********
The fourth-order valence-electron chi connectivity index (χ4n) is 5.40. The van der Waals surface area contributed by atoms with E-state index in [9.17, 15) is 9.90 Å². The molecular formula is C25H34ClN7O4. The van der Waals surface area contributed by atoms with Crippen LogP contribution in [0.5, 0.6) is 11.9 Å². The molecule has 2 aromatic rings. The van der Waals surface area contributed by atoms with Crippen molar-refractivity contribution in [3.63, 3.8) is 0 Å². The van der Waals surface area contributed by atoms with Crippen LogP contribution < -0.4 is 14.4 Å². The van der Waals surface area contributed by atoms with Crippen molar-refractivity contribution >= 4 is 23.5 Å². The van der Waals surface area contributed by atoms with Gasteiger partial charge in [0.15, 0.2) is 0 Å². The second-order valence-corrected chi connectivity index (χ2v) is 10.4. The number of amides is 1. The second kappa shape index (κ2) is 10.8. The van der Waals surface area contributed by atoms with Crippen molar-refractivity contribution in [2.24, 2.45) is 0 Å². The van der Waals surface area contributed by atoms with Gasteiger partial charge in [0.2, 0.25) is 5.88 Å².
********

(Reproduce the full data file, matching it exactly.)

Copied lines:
The fourth-order valence-electron chi connectivity index (χ4n) is 5.40. The van der Waals surface area contributed by atoms with E-state index in [9.17, 15) is 9.90 Å². The molecular formula is C25H34ClN7O4. The van der Waals surface area contributed by atoms with Crippen LogP contribution in [0.5, 0.6) is 11.9 Å². The molecule has 2 aromatic rings. The van der Waals surface area contributed by atoms with Crippen molar-refractivity contribution in [3.63, 3.8) is 0 Å². The van der Waals surface area contributed by atoms with Crippen LogP contribution < -0.4 is 14.4 Å². The van der Waals surface area contributed by atoms with Crippen molar-refractivity contribution >= 4 is 23.5 Å². The van der Waals surface area contributed by atoms with Gasteiger partial charge in [0.15, 0.2) is 0 Å². The second-order valence-corrected chi connectivity index (χ2v) is 10.4. The number of amides is 1. The second kappa shape index (κ2) is 10.8. The van der Waals surface area contributed by atoms with Crippen molar-refractivity contribution in [2.24, 2.45) is 0 Å². The van der Waals surface area contributed by atoms with Gasteiger partial charge in [0.2, 0.25) is 5.88 Å².